Film review: Vacation (15)

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SHOWCASE CINEMAS PETERBOROUGH, OUT NOW

CAST: ED HELMS, CHRISTINA APPLEGATE, CHRIS HEMSWORTH, LESLIE MANN, SKYLER GISONDO, STEELE STEBBINS, CHARLIE DAY, KEEGAN-MICHAEL KEY, CATHERINE MISSAL, MICHAEL PENA, COLIN HANKS, BEVERLY D’ANGELO & CHEVY CHASE

RUNNING TIME: 1 HR 39 MINS

DIRECTOR: JOHN FRANCIS DALEY & JONATHAN M GOLDSTEIN

Vacation is one of the best comedies ever made – National Lampoon’s Vacation that is.

This new remake/reboot for this generation really isn’t.

It swaps the consistently clever comedic ingenuity of the original – for gross-out gags that severely misfire.

Fortunately it has a handful of moments – the Griswolds Albanian-made family car being the funniest thing in the movie – a few hints of nostalgia and erm, some nice scenery (Grand Canyon etc), that prevents it from being a complete disaster, even though it’s not far from it.

With his life in a rut, the son of Clark Griswold, budget-airline pilot Rusty (The Hangover’s Ed Helms), decides to (kinda) emulate his road trip to theme park Walley World (from the first movie) in order to spice up things with his wife Debbie (Christina Applegate) and re-connect with his sons, geeky James (Skyler Gisondo) and bullying Kevin (Steele Stebbins).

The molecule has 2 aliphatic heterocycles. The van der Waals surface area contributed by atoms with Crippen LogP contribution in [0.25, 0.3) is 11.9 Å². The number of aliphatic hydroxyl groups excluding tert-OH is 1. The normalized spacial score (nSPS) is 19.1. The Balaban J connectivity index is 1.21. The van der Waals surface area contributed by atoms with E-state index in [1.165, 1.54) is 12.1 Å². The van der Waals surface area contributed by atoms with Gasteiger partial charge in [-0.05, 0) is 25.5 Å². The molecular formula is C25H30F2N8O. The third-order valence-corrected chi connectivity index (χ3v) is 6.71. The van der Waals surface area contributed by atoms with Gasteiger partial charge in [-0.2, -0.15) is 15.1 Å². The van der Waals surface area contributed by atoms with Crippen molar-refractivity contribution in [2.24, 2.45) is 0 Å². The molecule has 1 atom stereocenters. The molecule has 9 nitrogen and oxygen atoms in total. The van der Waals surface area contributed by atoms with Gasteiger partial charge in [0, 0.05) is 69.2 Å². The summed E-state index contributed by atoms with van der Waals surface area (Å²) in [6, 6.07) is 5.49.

But things don’t go to plan and via several set pieces – Debbie’s old college frat house, the hot springs, a mad trucker and Charlie Day’s crazy rafting guide – combined with the usual car damage, text-book theft and crude sexual references, this shockingly raises only a few minor titters throughout.

Even the addition of a ‘chubby’ Chevy Chase and Beverly D’Angelo, who cameo as Clark and Ellen – the stars of four previous Vacation films (including European, Christmas and Vegas) – in a woeful five minutes, it leaves you wondering who came up with this terribly unfunny script.

Fortunately Chris Hemsworth’s heavily-endowed and wonderfully-named regional weatherman Stone Crandall (husband of Rusty’s sister Audrey, played by Leslie Mann) breaks things up with something approaching a ‘mildly’ humorous sub-plot, and Applegate – best known from her teen turn in Married with Children – seems to be always trying her best with what little she has to work with. On the downside, Helms continues to struggle with any comedy outside of The Hangover series – and the Griswold kids are just an annoying inclusion.

Sadly most of the film ends up being absolutely pointless, and leaves you hankering for your DVD (or is that VHS?) of the 1983 cult original – with the theme tune ‘Holiday Road’ ringing in your ears.

Now that is how comedies should be made.

Rating: 2/5 Gavin Miller